10 Small Business New Year’s Resolutions You Should Plan To Keep In 2015

2015New Year’s resolutions seem a little silly don’t they? What is it about January 1st that’s magically going to make you eat more kale?

Nothing, that’s what. Hence why most New Year’s resolutions are completely abandoned by the time we get to St. Patrick’s Day. And while writing down your goals is proven to help, if the goals don’t have more of a payoff than being able to say, “See? I’m actually eating more Kale!” then you won’t have much motivation to get them done.

But in your business, those resolutions can have a major payoff. And by major payoff, we mean cash. So it may be well worth your while to set some. Here are ten resolutions for 2015 that if you can keep should show some serious benefit to your bottom line.

1. Learn to delegate

If you’ve got a “If you want a job right, do it yourself” mentality, take this one to heart. The key in learning to delegate isn’t learning to give more work to other people. It’s training your employees so that you can leave work to them and trust it will be done correctly. Take the first few months to do this, then work on delegating out more tasks.

2. Communicate better

Unless your office manager is named James Van Praagh and your phones are manned by Miss Cleo, your employees aren’t psychic. Which might be why you think they can’t do the job you think is so simple. Make sure you’re communicating as much as humanly possible with your employees, which means not only spending more time in their same physical space, but asking for them input and then actually LISTENING to what they have to say. You’ll be surprised at how much better everyone feels.

3. Start a company blog

We told you already that creating more content is one of the top new trends for 2015. You’re going to need to be on top of that, which means resolving to start a blog, then keep on top of it. Update it regularly, respond to comments, and create content people want to read and might share. And if you don’t have time, outsource it. It’s not horribly expensive and the investment is worth it, if only in saved time.

4. Discover a new segment of customers

Has your restaurant been banking on sporting events and holidays to make its money? Is your hair salon big with women but haven’t seen a male customer over the age of 8? Find ways to reach out to new market segments without losing your best customer base. Ideas like special dinners, promotions aimed at non-traditional audiences and looking at other ways what you do can appeal to people will help.

5. Learn and maximize SEO

That’s “search engine optimization,” if you’re not cool with the tech-speak. See these search engines have algorithms that determine who tops their search results, and there are plenty of people out there who are happy to teach you about it for a price. Do it. It’s worth the investment and once you come to realize how to get your content SEO maximized, you’ll really start seeing the payoff of that blog.

6. Get on top of your taxes

This sounds about as exciting a new year’s resolution as “buy new socks.” Then again, at least then you’d get socks. Here you just get to fill out incredibly complicated paperwork. But, you do avoid the stress of doing it up against a federally-mandated deadline, which makes all that paperwork seem even MORE complicated. So while taxes are never fun, having them done early certainly is.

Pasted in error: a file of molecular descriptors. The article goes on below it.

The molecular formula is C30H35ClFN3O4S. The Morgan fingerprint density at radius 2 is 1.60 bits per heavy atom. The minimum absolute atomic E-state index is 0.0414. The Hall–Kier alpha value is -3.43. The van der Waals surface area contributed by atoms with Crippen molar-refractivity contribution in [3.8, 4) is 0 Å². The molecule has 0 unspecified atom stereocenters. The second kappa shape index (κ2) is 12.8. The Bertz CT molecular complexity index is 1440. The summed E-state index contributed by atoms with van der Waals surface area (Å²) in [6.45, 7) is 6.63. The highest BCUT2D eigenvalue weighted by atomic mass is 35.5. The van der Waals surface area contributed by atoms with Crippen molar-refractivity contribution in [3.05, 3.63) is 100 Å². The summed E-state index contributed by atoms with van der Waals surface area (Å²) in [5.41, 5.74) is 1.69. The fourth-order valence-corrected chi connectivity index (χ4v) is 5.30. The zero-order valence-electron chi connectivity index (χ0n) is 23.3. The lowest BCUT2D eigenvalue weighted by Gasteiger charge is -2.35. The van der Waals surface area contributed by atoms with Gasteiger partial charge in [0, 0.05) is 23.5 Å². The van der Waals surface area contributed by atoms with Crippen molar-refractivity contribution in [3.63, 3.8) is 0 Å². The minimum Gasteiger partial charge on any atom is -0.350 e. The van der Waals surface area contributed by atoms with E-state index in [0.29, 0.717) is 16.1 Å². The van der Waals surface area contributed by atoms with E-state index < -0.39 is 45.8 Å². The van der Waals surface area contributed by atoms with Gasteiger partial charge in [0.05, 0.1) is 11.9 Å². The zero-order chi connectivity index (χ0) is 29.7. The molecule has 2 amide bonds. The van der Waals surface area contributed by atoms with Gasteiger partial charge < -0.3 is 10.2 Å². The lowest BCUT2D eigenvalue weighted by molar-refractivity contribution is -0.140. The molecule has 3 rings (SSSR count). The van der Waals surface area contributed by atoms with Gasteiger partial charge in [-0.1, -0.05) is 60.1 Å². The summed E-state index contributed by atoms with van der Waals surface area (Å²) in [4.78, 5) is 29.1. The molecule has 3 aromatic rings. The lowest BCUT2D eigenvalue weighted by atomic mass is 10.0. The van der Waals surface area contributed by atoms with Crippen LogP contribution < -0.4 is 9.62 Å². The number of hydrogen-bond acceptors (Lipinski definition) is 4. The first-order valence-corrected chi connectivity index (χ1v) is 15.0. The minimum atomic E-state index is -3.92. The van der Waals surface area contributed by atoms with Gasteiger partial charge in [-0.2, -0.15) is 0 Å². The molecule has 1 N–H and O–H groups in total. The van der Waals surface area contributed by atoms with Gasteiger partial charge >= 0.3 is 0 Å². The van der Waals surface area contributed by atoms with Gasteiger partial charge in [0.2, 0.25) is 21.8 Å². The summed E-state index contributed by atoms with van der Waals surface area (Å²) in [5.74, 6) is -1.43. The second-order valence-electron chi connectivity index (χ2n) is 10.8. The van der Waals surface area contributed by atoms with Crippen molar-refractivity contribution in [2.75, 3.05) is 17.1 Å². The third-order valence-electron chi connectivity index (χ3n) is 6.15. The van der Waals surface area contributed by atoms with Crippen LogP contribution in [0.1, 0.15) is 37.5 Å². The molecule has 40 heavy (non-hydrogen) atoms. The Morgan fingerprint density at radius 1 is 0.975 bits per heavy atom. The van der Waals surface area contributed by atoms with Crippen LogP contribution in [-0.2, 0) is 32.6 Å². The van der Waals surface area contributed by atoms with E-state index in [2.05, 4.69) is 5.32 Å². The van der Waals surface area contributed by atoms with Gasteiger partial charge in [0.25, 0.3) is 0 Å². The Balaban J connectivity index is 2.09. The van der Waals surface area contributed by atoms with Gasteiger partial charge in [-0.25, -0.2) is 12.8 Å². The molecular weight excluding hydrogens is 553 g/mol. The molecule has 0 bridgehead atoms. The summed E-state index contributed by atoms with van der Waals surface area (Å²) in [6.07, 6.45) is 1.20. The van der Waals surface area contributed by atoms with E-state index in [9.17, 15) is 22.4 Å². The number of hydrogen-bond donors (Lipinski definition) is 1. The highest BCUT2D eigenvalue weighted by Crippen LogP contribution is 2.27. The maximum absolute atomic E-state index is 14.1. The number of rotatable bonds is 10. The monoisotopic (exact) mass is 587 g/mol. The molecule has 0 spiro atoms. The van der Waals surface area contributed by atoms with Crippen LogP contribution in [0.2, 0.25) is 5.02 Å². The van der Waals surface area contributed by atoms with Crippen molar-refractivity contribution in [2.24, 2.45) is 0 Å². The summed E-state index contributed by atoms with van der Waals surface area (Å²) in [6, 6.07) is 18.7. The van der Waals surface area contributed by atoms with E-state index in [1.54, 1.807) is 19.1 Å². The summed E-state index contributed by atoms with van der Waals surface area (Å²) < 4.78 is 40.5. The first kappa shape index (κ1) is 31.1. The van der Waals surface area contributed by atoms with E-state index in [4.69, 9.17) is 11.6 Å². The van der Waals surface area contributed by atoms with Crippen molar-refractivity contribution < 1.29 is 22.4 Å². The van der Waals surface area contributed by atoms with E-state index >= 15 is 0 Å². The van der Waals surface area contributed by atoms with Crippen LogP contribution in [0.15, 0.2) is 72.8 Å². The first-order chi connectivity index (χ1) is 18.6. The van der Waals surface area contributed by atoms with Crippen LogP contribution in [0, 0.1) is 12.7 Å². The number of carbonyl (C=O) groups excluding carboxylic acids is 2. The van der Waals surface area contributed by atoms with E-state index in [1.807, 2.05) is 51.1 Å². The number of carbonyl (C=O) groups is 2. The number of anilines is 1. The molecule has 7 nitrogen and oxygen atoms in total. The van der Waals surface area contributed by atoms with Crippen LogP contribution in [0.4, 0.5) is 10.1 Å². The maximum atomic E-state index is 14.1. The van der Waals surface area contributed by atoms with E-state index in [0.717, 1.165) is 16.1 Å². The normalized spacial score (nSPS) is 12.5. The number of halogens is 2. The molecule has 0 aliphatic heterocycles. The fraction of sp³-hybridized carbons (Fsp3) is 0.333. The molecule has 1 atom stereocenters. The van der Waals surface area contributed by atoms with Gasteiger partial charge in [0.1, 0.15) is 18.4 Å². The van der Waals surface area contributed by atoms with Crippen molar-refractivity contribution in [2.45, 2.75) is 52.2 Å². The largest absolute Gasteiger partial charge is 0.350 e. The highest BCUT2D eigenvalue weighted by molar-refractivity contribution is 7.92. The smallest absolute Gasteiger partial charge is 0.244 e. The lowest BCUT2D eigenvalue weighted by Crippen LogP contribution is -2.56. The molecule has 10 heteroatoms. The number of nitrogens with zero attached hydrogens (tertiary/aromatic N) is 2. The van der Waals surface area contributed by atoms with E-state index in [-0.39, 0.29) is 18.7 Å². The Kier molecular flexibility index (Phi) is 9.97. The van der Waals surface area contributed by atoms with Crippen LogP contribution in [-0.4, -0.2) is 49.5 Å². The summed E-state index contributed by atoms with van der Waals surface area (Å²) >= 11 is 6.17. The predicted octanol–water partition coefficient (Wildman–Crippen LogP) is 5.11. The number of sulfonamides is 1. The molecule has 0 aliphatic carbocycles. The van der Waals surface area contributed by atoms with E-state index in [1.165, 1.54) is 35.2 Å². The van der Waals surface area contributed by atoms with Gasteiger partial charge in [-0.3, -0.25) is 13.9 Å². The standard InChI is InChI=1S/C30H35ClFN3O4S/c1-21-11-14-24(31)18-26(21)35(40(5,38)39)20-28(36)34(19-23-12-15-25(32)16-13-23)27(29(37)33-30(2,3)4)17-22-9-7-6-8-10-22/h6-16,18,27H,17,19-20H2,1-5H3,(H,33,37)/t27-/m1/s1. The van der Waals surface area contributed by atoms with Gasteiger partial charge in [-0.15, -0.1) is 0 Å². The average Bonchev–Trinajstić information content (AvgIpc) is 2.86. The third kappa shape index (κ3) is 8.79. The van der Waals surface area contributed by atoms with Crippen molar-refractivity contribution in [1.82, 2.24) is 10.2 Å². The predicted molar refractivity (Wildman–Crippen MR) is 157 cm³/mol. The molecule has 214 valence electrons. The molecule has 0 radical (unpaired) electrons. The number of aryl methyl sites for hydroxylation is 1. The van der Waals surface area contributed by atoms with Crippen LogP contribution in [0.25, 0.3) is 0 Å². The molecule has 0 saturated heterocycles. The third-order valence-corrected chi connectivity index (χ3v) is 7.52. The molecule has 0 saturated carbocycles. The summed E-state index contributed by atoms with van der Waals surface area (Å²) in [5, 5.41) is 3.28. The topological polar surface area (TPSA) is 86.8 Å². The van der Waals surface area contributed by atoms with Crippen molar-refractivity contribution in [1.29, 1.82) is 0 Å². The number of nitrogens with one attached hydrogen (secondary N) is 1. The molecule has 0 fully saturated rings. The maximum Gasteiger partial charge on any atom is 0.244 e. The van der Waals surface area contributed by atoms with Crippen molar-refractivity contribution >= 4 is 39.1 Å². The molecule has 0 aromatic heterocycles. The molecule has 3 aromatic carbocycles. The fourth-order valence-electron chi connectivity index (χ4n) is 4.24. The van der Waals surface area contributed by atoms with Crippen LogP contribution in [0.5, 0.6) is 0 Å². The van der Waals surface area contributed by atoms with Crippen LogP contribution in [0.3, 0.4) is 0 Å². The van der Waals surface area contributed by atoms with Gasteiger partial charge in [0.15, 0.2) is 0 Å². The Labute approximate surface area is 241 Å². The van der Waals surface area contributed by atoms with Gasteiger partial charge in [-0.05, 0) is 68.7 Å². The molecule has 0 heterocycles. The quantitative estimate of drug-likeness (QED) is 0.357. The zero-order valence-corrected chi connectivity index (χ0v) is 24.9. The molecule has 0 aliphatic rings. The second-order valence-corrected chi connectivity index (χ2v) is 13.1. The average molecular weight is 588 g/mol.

7. Forge and improve customer relationships

Much like your mother, we’re completely dumbfounded at how anyone could not like you. But it happens, so this year strive to make customer service even better that it has been. And for your existing customers, make sure they feel appreciated by giving them special deals, unannounced discounts and the occasional freebie. And if you have time, hand-written “thank you for being a loyal customer” notes go a surprisingly long way.

8. Lead by example

Some small business owners think this means work 20 hour days and expect your employees to follow suit. And they will, right up to the time they find a job that doesn’t require working 20 hour days. Just make a conscious effort to exude the values, creativity and commitment to service that you expect from them, and they will understand that is how the organization is expected to behave.

9. Make new partnerships

Much like you find new customers, find other businesses with whom you can partner. Conferences are a great place to do this, but even going around the neighborhood and meeting other small business owners to brainstorm about how to partner for upcoming holidays is good. Or guest blogging on each other’s’ blogs. It doubles your exposure and gets you someone else’s insight to grow your online audience.

10. Take time for yourself

It’s simple see, just get yourself one of those magic Harry Potter wands, go outside on a sunny day, chant “Dias Elonogarus,” and BAM! You’ve got a 28-hour day. Or, if you don’t possess magical powers, figure out what things you don’t really need to be wasting your time on – like calling on customers who are a low-percentage shot or anything without a good potential for upside – and cut it from your schedule. Then replace it with something you actually enjoy, like not eating kale.

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Matt Meltzer

Matt Meltzer is a professor of business communication at the University of Miami. He is a veteran of the United States Marine Corps and holds a bachelors degree in business administration from UM, as well as a Masters of Mass Communication from the University of Florida.